Held: Congress has instructed in the Arbitration Act that arbitration agreements providing for individualized proceedings must be enforced, and neither the Arbitration Act’s saving clause nor the NLRA suggests otherwise. Pp. 5–25.


(a) The Arbitration Act requires courts to enforce agreements to arbitrate, including the terms of arbitration the parties select. See 9 U. S. C. §§2, 3, 4. These emphatic directions would seem to resolve any argument here. The Act’s saving clause—which allows courts to refuse to enforce arbitration agreements “upon such grounds as exist at law or in equity for the revocation of any contract,” §2—recognizes only “ ‘generally applicable contract defenses, such as fraud, duress, or unconscionability,’ ” AT&T Mobility LLC v. Concepcion, 563 U. S. 333, 339, not defenses targeting arbitration either by name or by more subtle methods, such as by “interfer[ing] with fundamental attributes of arbitration,” id., at 344. By challenging the agreements precisely because they require individualized arbitration instead of class or collective proceedings, the employees seek to interfere with one of these fundamental attributes. Pp. 5–9. (b)


(b) The employees also mistakenly claim that, even if the Arbitration Act normally requires enforcement of arbitration agreements like theirs, the NLRA overrides that guidance and renders their agreements unlawful yet. When confronted with two Acts allegedly touching on the same topic, this Court must strive “to give effect to both.” Morton v. Mancari, 417 U. S. 535, 551. To prevail, the employees must show a “ ‘clear and manifest’ ” congressional intention to displace one Act with another. Ibid. There is a “stron[g] presum[ption]” that disfavors repeals by implication and that “Congress will specifically address” preexisting law before suspending the law’s normal operations in a later statute. United States v. Fausto, 484 U. S. 439, 452, 453.


The employees ask the Court to infer that class and collective actions are “concerted activities” protected by §7 of the NLRA, which guarantees employees “the right to self-organization, to form, join, or assist labor organizations, to bargain collectively . . . , and to engage in other concerted activities for the purpose of collective bargaining or other mutual aid or protection,” 29 U. S. C. §157. But §7 focuses on the right to organize unions and bargain collectively. It does not mention class or collective action procedures or even hint at a clear and manifest wish to displace the Arbitration Act. It is unlikely that Congress wished to confer a right to class or collective actions in §7, since those procedures were hardly known when the NLRA was adopted in 1935. Because the catchall term “other concerted activities for the purpose of . . . other mutual aid or protection” appears at the end of a detailed list of activities, it should be understood to protect the same kind of things, i.e., things employees do for themselves in the course of exercising their right to free association in the workplace.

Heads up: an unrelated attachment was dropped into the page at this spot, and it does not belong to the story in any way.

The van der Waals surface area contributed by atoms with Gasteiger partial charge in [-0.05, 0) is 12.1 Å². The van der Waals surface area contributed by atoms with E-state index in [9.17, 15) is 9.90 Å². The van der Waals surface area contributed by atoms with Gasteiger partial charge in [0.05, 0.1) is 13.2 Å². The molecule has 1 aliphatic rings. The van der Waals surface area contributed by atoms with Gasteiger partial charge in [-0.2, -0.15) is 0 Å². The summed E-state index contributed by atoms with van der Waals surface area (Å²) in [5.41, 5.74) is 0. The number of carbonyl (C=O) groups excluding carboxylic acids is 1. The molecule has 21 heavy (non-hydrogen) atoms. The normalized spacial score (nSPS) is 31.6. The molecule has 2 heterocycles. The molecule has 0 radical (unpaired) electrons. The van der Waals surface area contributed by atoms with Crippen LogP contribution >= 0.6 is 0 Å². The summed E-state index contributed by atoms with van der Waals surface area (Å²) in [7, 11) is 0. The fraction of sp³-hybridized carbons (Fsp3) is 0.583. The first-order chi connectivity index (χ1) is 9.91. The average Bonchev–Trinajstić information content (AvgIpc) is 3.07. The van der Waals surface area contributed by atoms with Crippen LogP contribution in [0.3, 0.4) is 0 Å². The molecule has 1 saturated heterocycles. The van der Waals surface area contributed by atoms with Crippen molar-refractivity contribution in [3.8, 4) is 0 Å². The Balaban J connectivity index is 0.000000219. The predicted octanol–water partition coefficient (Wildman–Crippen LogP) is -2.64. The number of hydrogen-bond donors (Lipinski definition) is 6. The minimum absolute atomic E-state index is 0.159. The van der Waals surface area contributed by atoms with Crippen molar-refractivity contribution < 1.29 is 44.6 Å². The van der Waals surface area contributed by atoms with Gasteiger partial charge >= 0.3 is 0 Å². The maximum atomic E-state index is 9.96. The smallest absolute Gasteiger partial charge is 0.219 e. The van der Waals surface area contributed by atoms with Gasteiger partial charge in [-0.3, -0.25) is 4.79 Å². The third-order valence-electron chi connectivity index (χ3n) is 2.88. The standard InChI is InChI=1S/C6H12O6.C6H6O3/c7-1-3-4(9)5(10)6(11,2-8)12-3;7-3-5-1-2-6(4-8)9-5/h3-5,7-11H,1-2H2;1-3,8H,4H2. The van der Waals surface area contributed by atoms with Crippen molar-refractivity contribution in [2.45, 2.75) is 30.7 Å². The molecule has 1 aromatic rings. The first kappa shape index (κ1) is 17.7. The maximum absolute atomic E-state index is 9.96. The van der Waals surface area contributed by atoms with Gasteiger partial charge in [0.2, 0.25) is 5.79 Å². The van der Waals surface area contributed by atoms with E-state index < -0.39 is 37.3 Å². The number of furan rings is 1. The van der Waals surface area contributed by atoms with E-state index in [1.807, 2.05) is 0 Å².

The NLRA’s structure points to the same conclusion. After speaking of various “concerted activities” in §7, the statute establishes a detailed regulatory regime applicable to each item on the list, but gives no hint about what rules should govern the adjudication of class or collective actions in court or arbitration. Nor is it at all obvious what rules should govern on such essential issues as opt-out and opt-in procedures, notice to class members, and class certification standards. Telling too is the fact that Congress has shown that it knows exactly how to specify certain dispute resolution procedures, cf., e.g., 29 U. S. C. §§216(b), 626, or to override the Arbitration Act, see, e.g., 15 U. S. C. §1226(a)(2), but Congress has done nothing like that in the NLRA.


The employees suggest that the NLRA does not discuss class and collective action procedures because it means to confer a right to use existing procedures provided by statute or rule, but the NLRA does not say even that much. And if employees do take existing rules as they find them, they must take them subject to those rules’ inherent limitations, including the principle that parties may depart from them in favor of individualized arbitration.